If you have not ventured over to peruse the #dtk12chat feed on twitter lately, man O man are you missing out. Not only have the Wednesday Night Power Hour 9pm EST official chats been bumpin’ & sparkin’ these last several months, almost hourly people of old & a slew of Newbies are chatting away (btw #dtk12chat is a 24/7 constant twitter chatter around K12+EDU & Design Thinking— also it is not too rapid of a flow like some other twitter feeds that it are too hard to stay in the know YET)
As #dtk12chat continues to attract a varied range of voices in EDU + design thinking spectrum a question keeps popping up… “I want to begin learning and doing design thinking, where can I find some resources?”
This is a great question. It is the question I had way back when I first heard of the concept of design thinking in February of 2010. I spent a lot of time during my spring break researching articles, posts, twitter links, examples, Kim Saxe’s work, and of course Stanford’s @K12lab wiki site.
Reflecting on this question, “Where can I find some resources?” makes me wonder if that is really the true question being asked…
“How can I understand this ambiguous concept called design thinking that by the way has a 1,000s different definitions and approaches?”
“Why do I need to add design thinking into my learning space (the plate runneth over already)?”
“I want to learn design thinking, are twitter chats and reading going to help me? Or do I need more? Should I want more? (btw I have zero access to professional development funds or Admin support)”
“Will someone give me a road map that will take me from A to Z so I don’t look like a fool in front of my students?”
“I don’t have the time to show the power of design thinking, I have one shot to impress. What do I do?”
“Its great to talk on twitter but what I really need is to watch someone run a DT challenge. How can this be possible?”
“I don’t get it. Human-Centered approach? It’s about the End User? Isn’t that what I do everyday when I create my lesson plans and teach my students?”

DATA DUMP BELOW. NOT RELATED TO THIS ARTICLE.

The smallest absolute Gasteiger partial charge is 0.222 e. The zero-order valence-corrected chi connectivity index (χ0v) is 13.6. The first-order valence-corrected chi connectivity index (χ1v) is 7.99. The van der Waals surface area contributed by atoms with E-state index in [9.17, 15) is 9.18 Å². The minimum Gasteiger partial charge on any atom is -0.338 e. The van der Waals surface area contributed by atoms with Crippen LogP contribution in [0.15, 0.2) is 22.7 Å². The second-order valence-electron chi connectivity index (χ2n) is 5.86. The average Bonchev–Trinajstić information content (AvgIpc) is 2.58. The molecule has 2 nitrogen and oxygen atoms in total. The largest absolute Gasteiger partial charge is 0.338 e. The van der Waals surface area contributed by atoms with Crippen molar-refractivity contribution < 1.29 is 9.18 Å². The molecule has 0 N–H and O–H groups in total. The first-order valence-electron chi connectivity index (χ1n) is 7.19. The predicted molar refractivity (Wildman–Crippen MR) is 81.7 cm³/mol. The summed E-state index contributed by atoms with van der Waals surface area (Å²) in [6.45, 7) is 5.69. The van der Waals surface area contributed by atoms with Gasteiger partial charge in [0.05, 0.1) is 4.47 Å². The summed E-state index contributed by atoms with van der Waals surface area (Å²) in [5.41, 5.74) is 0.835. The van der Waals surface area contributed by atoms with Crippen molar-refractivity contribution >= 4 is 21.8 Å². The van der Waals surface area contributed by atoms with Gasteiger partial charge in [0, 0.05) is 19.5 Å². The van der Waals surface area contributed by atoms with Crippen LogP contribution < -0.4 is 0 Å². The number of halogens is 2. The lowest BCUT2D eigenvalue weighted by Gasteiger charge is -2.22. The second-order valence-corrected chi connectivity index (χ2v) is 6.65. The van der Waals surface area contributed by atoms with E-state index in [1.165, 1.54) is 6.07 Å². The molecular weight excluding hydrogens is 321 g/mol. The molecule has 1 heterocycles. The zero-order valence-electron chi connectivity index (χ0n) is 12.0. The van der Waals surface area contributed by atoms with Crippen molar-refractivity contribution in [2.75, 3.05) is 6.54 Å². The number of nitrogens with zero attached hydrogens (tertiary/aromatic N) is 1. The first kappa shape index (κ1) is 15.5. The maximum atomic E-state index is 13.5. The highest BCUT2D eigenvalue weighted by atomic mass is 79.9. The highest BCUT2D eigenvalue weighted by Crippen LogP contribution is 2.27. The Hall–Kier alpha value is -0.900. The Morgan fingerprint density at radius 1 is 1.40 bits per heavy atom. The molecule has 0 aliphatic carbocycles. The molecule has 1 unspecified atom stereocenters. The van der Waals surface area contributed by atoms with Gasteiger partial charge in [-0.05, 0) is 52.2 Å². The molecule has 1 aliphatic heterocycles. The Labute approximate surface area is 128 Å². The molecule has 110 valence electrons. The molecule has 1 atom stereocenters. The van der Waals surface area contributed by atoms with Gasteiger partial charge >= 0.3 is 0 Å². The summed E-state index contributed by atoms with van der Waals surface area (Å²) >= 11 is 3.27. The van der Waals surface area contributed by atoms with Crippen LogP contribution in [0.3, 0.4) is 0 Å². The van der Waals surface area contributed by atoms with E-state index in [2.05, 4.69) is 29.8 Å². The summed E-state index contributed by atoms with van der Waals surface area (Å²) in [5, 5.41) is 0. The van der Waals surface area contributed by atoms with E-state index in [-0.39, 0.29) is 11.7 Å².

“I need resources that show me how to align my curriculum to design thinking. I can’t add more projects on top of the existing projects. How do I do this?”
I could go on and on with these reframed questions… Actually, I would love to curate these questions and many more. Here is a newly created “official” #dtk12chat Google Group. Please consider adding your questions.
I wonder if the needs are really “resources?” When I was first starting out I thought it was resources I needed yet after a week of researching in the safe spaces of spring break, Monday morning came very, very quickly and I had to start my first design challenge (a room redesign). Alone. And all I had in my arsenal of resources was the following process via the d.School:
I had never spoken to anyone and my reading of design thinking was adequate at best as I knew it was still pretty surface. This 6 week pilot design challenge in the end was a huge success for many reasons: increased engagement, development of skills that were not being addressed through traditional schooling, movement of learning and doing, self-awareness and initiative, servant leadership, interaction across age groups, connections and opportunities created, etc (these success points were experienced by both students and teachers).
Yet, this 1st challenge was also quite humbling, disastrous, and inspiring all at the same time. It was the blind leading the blind. I had no clue as to what came next after each design session with the students. Long story short, it wasn’t resources I needed beyond the process above (of course I didn’t this for quite sometime.) What I needed was trust in the process, trust in myself, & time. Design thinking is not smooth and its not easy. It is messy and with that, all the resources in the world will not stop the mess. As my DT journey continued, I knew I needed to create a process that worked for both me & people of ALL ages (DEEPdt), I refined my approach as I tackled each new DEEPdt challenge, and I allowed each challenge to have room for starts, stops, bumps, bruises, and goBacks. (However, as SallySunshine all these above sentences are… I do understand we sometimes need something to hold)
The understanding of WHAT & Why design thinking eventually took hold as time quickly passed by. The How continues to develop by the hour. Yet, it has always been about the WHO: as long as my students were engaged in the design thinking process they were shifting their empathetic lenses and developing their mad skillz. If I trust that, the rest is gravy.
ps. this blog post took a life of its own once I started typing… not sure if the above connects or even circles around to any kind of clarity… however, if I trust the process and believe everything is a prototype then you are reading this LIVE on the DEEPdesignthinking.com blog 🙂 (I just returned to make a few additions and I caught some grammar edits in need of attention)